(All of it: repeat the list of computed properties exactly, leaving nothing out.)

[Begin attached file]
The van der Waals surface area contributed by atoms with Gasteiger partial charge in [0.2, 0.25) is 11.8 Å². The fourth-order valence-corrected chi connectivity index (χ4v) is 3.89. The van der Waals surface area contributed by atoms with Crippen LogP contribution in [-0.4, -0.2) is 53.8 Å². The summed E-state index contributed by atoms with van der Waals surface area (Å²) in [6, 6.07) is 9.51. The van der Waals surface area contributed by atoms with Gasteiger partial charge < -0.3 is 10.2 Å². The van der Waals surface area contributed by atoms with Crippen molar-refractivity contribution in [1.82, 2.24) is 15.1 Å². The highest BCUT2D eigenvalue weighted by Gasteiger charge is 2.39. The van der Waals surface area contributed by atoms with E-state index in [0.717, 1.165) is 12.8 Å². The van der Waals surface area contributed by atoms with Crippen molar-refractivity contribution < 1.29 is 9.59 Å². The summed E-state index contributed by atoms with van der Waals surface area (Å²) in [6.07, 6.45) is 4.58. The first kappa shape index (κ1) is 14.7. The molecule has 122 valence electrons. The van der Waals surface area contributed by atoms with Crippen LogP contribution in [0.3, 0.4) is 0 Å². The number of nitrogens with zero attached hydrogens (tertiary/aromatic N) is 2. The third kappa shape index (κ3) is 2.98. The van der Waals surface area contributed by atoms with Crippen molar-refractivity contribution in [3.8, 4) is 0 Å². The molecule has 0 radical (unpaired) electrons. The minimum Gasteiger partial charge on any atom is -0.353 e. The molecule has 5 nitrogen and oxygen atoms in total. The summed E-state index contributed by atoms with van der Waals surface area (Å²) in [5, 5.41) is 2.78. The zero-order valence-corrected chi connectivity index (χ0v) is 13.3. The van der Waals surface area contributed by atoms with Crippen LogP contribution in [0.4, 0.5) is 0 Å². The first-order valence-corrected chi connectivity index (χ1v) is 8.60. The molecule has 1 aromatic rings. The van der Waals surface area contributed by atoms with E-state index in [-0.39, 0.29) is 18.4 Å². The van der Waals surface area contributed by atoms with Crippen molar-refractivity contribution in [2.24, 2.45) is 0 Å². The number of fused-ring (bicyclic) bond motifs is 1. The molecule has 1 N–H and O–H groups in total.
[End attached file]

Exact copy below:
The van der Waals surface area contributed by atoms with Gasteiger partial charge in [0.2, 0.25) is 11.8 Å². The fourth-order valence-corrected chi connectivity index (χ4v) is 3.89. The van der Waals surface area contributed by atoms with Crippen LogP contribution in [-0.4, -0.2) is 53.8 Å². The summed E-state index contributed by atoms with van der Waals surface area (Å²) in [6, 6.07) is 9.51. The van der Waals surface area contributed by atoms with Gasteiger partial charge < -0.3 is 10.2 Å². The van der Waals surface area contributed by atoms with Crippen molar-refractivity contribution in [1.82, 2.24) is 15.1 Å². The highest BCUT2D eigenvalue weighted by Gasteiger charge is 2.39. The van der Waals surface area contributed by atoms with E-state index in [0.717, 1.165) is 12.8 Å². The van der Waals surface area contributed by atoms with Crippen molar-refractivity contribution < 1.29 is 9.59 Å². The summed E-state index contributed by atoms with van der Waals surface area (Å²) in [6.07, 6.45) is 4.58. The first kappa shape index (κ1) is 14.7. The molecule has 122 valence electrons. The van der Waals surface area contributed by atoms with Crippen LogP contribution in [0.3, 0.4) is 0 Å². The number of nitrogens with zero attached hydrogens (tertiary/aromatic N) is 2. The third kappa shape index (κ3) is 2.98. The van der Waals surface area contributed by atoms with Crippen molar-refractivity contribution in [3.8, 4) is 0 Å². The molecule has 0 radical (unpaired) electrons. The minimum Gasteiger partial charge on any atom is -0.353 e. The molecule has 5 nitrogen and oxygen atoms in total. The summed E-state index contributed by atoms with van der Waals surface area (Å²) in [5, 5.41) is 2.78. The zero-order valence-corrected chi connectivity index (χ0v) is 13.3. The van der Waals surface area contributed by atoms with Crippen LogP contribution in [0.4, 0.5) is 0 Å². The first-order valence-corrected chi connectivity index (χ1v) is 8.60. The molecule has 1 aromatic rings. The van der Waals surface area contributed by atoms with E-state index in [-0.39, 0.29) is 18.4 Å². The van der Waals surface area contributed by atoms with Crippen molar-refractivity contribution in [2.24, 2.45) is 0 Å². The number of fused-ring (bicyclic) bond motifs is 1. The molecule has 1 N–H and O–H groups in total.